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VOL. 127 | NO. 175 | Friday, September 07, 2012

Luttrell to Reassess Local Air Quality

By Bill Dries

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Shelby County Mayor Mark Luttrell is about to examine county government’s entire approach to air quality issues after the Memphis City Council voted last month to cut all city funding for vehicle inspections at the end of the current fiscal year on June 30.

Vehicle inspectors test cars at the city of Memphis Motor Vehicle Inspection Station at 2355 Appling City Cove. 

(Daily News File Photo: Lance Murphey)

The council vote is one of several decisions in recent months and years that have prompted what Luttrell views as a much-needed look at how the county responds to air quality requirements.

“I think it’s a fair reassessment of the entire issue of air quality,” Luttrell said. “What’s a federal responsibility versus a state responsibility versus a local responsibility. We’re going to have to sort all of that out.”

The county complied with ozone standards in 2010 according to the federal Environmental Protection Agency. But it has been recently designated as being in non-attainment by the same agency for new tougher standards that just took effect.

The new non-attainment area is a metropolitan area that includes DeSoto County. Mississippi officials are considering legal action to get the DeSoto County border area out of the non-attainment zone.

“What I think we need to do is just kind of sit back and take a very holistic view of this whole problem of air quality and find out what our responsibilities are – what our obligations are and how we can improve the air quality,” Luttrell said.

Co-chairwoman of the 13-member group is Germantown Mayor Sharon Goldsworthy who is also on the state air quality board. The co-chairman of the group is Luttrell’s chief administrative officer, Harvey Kennedy. The group also includes Bartlett Mayor Keith McDonald, Shelby County Health Department director Yvonne Madlock, county public works director Tom Needham and Memphis General Services division director Martha Lott.

Luttrell wants the committee report to include what the county’s specific options are for possibly taking on something it doesn’t handle now – vehicle inspections.

Memphis residents are the only ones in the county required to get an annual inspection for their cars and trucks in order to get their state car tags renewed. The inspection is now primarily an emissions test of cars and trucks using on-board diagnostics for newer model automobiles and an emissions wand for older model vehicles.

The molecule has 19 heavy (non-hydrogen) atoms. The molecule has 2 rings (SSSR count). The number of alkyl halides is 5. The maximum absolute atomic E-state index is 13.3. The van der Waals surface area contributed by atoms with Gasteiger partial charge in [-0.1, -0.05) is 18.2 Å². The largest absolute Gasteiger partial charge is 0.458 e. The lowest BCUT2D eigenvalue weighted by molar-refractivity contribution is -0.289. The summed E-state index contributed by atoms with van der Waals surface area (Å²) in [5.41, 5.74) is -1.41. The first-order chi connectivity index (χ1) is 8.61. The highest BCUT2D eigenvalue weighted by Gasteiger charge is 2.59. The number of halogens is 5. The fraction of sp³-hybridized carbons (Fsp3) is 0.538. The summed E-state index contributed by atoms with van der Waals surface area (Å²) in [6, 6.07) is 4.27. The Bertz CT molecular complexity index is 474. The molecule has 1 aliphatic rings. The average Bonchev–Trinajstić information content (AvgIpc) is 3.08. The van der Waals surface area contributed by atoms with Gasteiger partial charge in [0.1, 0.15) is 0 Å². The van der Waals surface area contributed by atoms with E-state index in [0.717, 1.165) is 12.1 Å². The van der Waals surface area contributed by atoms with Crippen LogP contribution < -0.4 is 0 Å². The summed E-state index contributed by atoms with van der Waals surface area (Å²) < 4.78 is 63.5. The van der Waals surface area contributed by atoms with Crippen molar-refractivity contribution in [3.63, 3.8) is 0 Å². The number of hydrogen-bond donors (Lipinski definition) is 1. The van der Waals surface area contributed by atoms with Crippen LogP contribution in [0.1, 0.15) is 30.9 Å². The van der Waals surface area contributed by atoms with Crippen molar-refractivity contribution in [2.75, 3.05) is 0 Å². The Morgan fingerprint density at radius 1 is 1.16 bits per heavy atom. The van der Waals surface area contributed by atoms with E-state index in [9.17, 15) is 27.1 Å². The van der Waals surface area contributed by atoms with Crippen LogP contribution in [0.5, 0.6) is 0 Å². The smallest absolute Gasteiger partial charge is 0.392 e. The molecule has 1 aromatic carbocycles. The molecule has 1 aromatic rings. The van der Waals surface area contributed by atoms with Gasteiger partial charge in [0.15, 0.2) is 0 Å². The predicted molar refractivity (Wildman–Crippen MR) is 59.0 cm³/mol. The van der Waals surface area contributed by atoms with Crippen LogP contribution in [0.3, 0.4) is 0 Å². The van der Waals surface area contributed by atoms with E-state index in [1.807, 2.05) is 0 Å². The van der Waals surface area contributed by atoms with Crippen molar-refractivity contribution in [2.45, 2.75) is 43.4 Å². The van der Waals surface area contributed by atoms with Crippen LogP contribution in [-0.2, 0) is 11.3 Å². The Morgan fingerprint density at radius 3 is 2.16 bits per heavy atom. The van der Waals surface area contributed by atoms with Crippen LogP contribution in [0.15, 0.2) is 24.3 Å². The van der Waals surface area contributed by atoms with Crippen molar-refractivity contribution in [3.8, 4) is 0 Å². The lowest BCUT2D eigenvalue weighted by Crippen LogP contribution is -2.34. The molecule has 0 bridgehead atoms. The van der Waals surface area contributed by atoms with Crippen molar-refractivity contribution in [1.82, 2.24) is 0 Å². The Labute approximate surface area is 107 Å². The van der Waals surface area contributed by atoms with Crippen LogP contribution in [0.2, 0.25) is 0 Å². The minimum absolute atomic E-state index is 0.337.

But after months of trying to parse bureaucratic answers from various parts of City Hall to a basic question, the council voted to end the funding as a prelude to talks with the county on vehicle inspections. Auto inspection stations and the personnel to run them are a $2.8 million line item in the current city budget.

The council wanted to know if the city is required by any law to be the government entity that inspects cars. The city is not. The practice has been an unchallenged and unquestioned city government and city motorist responsibility for decades.

It was Lott who finally gave the council a clear answer, saying the city is not required to do the auto inspections. If the city doesn’t, the county could take over the responsibilities and if it doesn’t, the state would as it does in several other Tennessee cities. She also said the city is not likely to lose federal funding or have to repay federal funding used to build the recently opened Appling Road inspection station.

Meanwhile, Shelby County Attorney Kelly Rayne issued a legal opinion in response to an inquiry from Shelby County Commissioner Chris Thomas saying county government does not automatically inherit the vehicle inspection duties.

“I think there’s been an assumption on the part of many that we would just naturally assume the car inspection process – not necessarily,” Luttrell added this week.

“The first question I had was … is there an obligation on our part to pick it up? Not necessarily pick it up, but we do have some responsibilities when it comes to air quality. We need to investigate what those responsibilities are.”

County responsibility for auto inspections comes with a whole list of other questions about whether that means car owners outside Memphis have to go through the inspection process.

Rayne’s legal opinion questioned whether county government could mandate auto inspections anywhere but in unincorporated Shelby County. Luttrell wants the air quality group to explore the question as well.

“What is the scope of our authority? Can we only mandate certain air emission issues in the unincorporated areas or do we have responsibilities in each of the seven municipalities?” he asked. “We’re not going to make any hasty decisions about continuing or discontinuing anything.”

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